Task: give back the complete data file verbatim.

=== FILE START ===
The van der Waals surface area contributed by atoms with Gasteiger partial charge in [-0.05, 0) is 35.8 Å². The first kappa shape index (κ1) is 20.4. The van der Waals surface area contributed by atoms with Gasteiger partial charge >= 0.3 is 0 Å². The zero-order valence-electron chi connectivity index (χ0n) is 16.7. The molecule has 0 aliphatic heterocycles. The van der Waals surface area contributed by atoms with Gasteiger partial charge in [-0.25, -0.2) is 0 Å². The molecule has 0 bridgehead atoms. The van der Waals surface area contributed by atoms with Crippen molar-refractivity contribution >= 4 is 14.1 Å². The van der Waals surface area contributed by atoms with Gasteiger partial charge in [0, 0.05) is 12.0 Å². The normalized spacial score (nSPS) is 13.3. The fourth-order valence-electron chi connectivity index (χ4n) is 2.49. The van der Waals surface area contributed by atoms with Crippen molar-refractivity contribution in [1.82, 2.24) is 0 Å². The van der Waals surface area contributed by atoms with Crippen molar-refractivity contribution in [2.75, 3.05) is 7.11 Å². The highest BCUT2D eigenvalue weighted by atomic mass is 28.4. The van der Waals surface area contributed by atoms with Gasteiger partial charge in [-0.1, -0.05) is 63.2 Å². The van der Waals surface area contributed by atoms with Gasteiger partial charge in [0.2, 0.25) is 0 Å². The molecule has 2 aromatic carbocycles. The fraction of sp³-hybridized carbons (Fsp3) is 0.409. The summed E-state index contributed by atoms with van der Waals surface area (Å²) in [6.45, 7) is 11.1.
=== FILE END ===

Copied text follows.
The van der Waals surface area contributed by atoms with Gasteiger partial charge in [-0.05, 0) is 35.8 Å². The first kappa shape index (κ1) is 20.4. The van der Waals surface area contributed by atoms with Gasteiger partial charge >= 0.3 is 0 Å². The zero-order valence-electron chi connectivity index (χ0n) is 16.7. The molecule has 0 aliphatic heterocycles. The van der Waals surface area contributed by atoms with Gasteiger partial charge in [-0.25, -0.2) is 0 Å². The molecule has 0 bridgehead atoms. The van der Waals surface area contributed by atoms with Crippen molar-refractivity contribution >= 4 is 14.1 Å². The van der Waals surface area contributed by atoms with Gasteiger partial charge in [0, 0.05) is 12.0 Å². The normalized spacial score (nSPS) is 13.3. The fourth-order valence-electron chi connectivity index (χ4n) is 2.49. The van der Waals surface area contributed by atoms with Crippen molar-refractivity contribution in [1.82, 2.24) is 0 Å². The van der Waals surface area contributed by atoms with Crippen molar-refractivity contribution in [2.75, 3.05) is 7.11 Å². The highest BCUT2D eigenvalue weighted by atomic mass is 28.4. The van der Waals surface area contributed by atoms with Gasteiger partial charge in [-0.1, -0.05) is 63.2 Å². The van der Waals surface area contributed by atoms with Gasteiger partial charge in [0.2, 0.25) is 0 Å². The molecule has 2 aromatic carbocycles. The fraction of sp³-hybridized carbons (Fsp3) is 0.409. The summed E-state index contributed by atoms with van der Waals surface area (Å²) in [6.45, 7) is 11.1.